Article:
I whine about working at Walmart and trying to pursue a career as a writer. I hate my job. I have filmed various episodes of SNAPPED in my head featuring me, our store manager, a walk in freezer and large knives. He does NOT fare well. (Insert maniacal laughter here.) It would be easy for me to simply lay down and quit. But I can't. You see, I have some pretty damned heroic writers in my life. They make my day job look like a cake walk. They've overcome incredible odds in pursuit of their writing dreams. And they've dragged me along with them, because I'm too damned ashamed to quit when I look at the example they've set.
I'd like to introduce you to one of my heroes. Meet Christi Caldwell. This is her official bio.
Christi Caldwell is the USA Today Bestselling author of historical romance novels set in the Regency era. Christi blames Judith McNaught’s “Whitney, My Love,” for luring her into the world of historical romance. While sitting in her graduate school apartment at the University of Connecticut, Christi decided to set aside her notes and try her hand at writing romance. She believes the most perfect heroes and heroines have imperfections and rather enjoys tormenting them before crafting a well-deserved happily ever after!
That perches in the soul,
And sings the tune without the words,
And never stops at all,
Wednesday, January 21, 2015
Those spaces I can’t do anything about because they contain my hubby’s stuff, by and large. But there are areas where I do have control (cue the “bwahaha” laughter)!
Yesterday I decided to do something about the stashed clothing I’ve ignored for years. After all, not only have I (sadly) put on weight but I’ve also stopped working full time in a professional environment, now that I’m an author. Thus, my closet was crammed with clothes, maybe half of which actually fit or would ever be worn by me again.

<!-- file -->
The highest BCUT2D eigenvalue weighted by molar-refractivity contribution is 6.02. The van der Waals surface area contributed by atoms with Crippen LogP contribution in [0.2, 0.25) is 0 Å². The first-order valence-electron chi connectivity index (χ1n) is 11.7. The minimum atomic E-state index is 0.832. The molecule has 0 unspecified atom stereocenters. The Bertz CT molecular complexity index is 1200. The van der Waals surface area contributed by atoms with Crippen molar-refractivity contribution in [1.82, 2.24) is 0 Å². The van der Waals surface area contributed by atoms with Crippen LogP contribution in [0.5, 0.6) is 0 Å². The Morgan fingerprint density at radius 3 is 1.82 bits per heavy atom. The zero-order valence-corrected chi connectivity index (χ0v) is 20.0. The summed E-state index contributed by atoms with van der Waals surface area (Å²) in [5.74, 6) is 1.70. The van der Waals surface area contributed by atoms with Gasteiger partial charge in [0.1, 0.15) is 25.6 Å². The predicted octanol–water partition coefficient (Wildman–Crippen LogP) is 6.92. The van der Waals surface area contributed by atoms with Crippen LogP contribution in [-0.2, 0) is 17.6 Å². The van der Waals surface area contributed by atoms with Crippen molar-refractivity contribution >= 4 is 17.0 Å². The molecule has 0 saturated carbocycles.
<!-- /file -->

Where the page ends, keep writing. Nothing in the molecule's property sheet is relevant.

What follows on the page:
Sorting through my walk-in closet, and then a separate closet upstairs, took about two hours total over two days (I had to write, after all!) and the entire time I was choosing what to keep, what to donate, what to sell based on several factors: age; wear; fit; and taste. I sold two items to a consignment store, but most of my clothes were of a style “too old” for the store. So, the vast majority ended up at Goodwill this afternoon. As I drove home, about thirty pounds lighter in clothing, it occurred to me that I never really needed most of those clothes. Some, sure. The suits for work, come to mind. But the dresses? I rarely wear a dress. Not that I don’t ever, but it’s seldom. Yet, I donated not just one fancy dress, but eight. Obviously I need to make wiser choices with my wallet.